A musician would look at the organ and pipes, others at stained glass windows, a carpenter might study pews and a seamstress, the altar cloths. We bring our own experiences to the occasion, and with guidance, look at the whole church.
Contemplative Vision: A Guide to Christian Art and Prayer
by Juliet Benner
InterVarsity Press Books (IVP)
P. O. Box 1400
Downers Grove, Ill. 60515-1426.
Pb 182 pages. 2011. ISBN 978-0-8308-3544-7. $17.00.
The idea of contemplative prayer is to quietly explore and pray on a biblical passage or special occasion or life of a person. Author Juliet Benner, a visual artist and international retreat and workshop leader, has taken the word “contemplation” in a different direction by using paintings of famous artists as the inspiration for meaningful prayer. The book is meant as a guide to the artist, work of art and suggested questions for discussion at the end of each of the ten art chapters. Even the cover comes from a famous painting by Johannes Vermeer, “Jesus in the House of Mary and Martha” (chapter three.) We see Mary from a side view, as she sits at the feet of Christ, listening intently, her head resting on her right hand.
The paintings are in the middle of the book, some a full page, others two to a page. Artists selected besides Vermeer are Bruegel the Elder (“Census at Bethlehem” and “Parable of the Blind,”) Moretto da Brescia (“Christ in the Wilderness,”) Jean-Francois Millet (“The Angelus,”) Nicholas Poussin (“The Adoration of the Shepherds,”) Rembrandt (“Christ in the Storm on the Lake of Galilee,”) Caravaggio (“The Incredulity of St. Thomas,” “The Supper at Emmaus” and “The Calling of St. Matthew,”) Ridolfo Ghirlandaio (“Procession to Calvary,”) He Qi (“The Visitation,”) Rubens (“The Descent from the Cross,”) and Luca Giordano (“The Good Samaritan.”)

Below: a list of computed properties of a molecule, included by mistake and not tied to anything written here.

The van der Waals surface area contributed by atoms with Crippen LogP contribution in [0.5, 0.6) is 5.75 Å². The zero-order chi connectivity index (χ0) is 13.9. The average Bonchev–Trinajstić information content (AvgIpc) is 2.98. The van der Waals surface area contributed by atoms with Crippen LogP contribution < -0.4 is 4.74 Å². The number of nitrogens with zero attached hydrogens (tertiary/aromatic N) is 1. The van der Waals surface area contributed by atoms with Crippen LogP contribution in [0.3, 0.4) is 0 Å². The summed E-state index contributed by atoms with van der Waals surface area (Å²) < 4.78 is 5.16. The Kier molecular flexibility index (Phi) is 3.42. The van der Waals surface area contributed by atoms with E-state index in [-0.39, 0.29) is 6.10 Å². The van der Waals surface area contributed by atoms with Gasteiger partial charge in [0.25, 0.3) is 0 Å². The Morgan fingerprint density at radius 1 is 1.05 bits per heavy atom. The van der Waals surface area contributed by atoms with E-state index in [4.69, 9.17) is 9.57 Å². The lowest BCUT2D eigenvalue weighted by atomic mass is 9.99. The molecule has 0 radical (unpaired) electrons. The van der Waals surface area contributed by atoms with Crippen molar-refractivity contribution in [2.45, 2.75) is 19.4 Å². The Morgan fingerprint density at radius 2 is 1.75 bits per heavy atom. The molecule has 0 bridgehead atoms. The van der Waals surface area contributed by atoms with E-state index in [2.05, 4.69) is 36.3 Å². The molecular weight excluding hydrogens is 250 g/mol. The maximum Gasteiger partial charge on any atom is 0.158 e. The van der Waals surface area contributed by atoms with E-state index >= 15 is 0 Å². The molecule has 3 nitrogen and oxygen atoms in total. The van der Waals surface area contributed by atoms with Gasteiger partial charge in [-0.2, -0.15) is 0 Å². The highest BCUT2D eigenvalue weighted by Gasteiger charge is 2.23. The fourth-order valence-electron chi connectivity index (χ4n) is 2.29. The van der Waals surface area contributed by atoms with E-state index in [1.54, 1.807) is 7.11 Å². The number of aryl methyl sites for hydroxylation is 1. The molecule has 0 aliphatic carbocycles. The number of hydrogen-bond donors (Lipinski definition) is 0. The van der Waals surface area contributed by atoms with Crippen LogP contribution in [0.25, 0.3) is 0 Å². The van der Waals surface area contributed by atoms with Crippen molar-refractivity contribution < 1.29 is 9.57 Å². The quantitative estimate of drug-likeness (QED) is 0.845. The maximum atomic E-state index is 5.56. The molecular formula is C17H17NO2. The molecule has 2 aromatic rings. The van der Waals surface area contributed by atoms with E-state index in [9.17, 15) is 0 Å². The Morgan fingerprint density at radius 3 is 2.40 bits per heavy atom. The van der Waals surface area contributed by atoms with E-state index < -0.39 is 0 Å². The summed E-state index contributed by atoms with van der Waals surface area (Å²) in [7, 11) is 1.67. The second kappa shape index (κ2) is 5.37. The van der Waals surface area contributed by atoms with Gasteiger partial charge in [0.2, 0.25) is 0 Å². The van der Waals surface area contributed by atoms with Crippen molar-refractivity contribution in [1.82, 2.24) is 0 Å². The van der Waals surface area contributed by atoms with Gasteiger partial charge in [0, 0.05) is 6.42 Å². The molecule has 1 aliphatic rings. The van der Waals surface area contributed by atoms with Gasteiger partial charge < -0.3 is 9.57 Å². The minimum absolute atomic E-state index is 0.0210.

Benner invites the reader to quietly observe the painting, noting the position of the people, colors used, animals, by-standers and the background. Place yourself there. Where would you be, for example, in the procession to Calvary or when the body of Christ is being taken from the cross? The themes of the paintings come from the Bible and those particular passages are included, plus a short bio of the artist. In this way, discussion is started and you can see how this would open a group to begin a study of famous artist and his work, plus reading the Bible passage and how that could have inspired that work. What Biblical incident would inspire you, for example?
Contemplative Vision is well written with each chapter organized for individual or group study. The art reproductions are colorful and the layout of the book is eye-catching. Benner writes in layman’s terms, bringing out detail that would usually go unnoticed, such as why isn't everyone looking at the central figure in the picture? What else could there be to see? Why did the artist choose to use the clothing of his time rather then of Christ’s time, for example?
This reminds us of entering a church for the first time. A musician would look at the organ and pipes, others at stained glass windows, a carpenter might study pews and a seamstress, the altar cloths. We bring our own experiences to the occasion, and with guidance, look at the whole church. So it is with Contemplative Vision. You see the whole, the parts and then the whole, but now with clarity.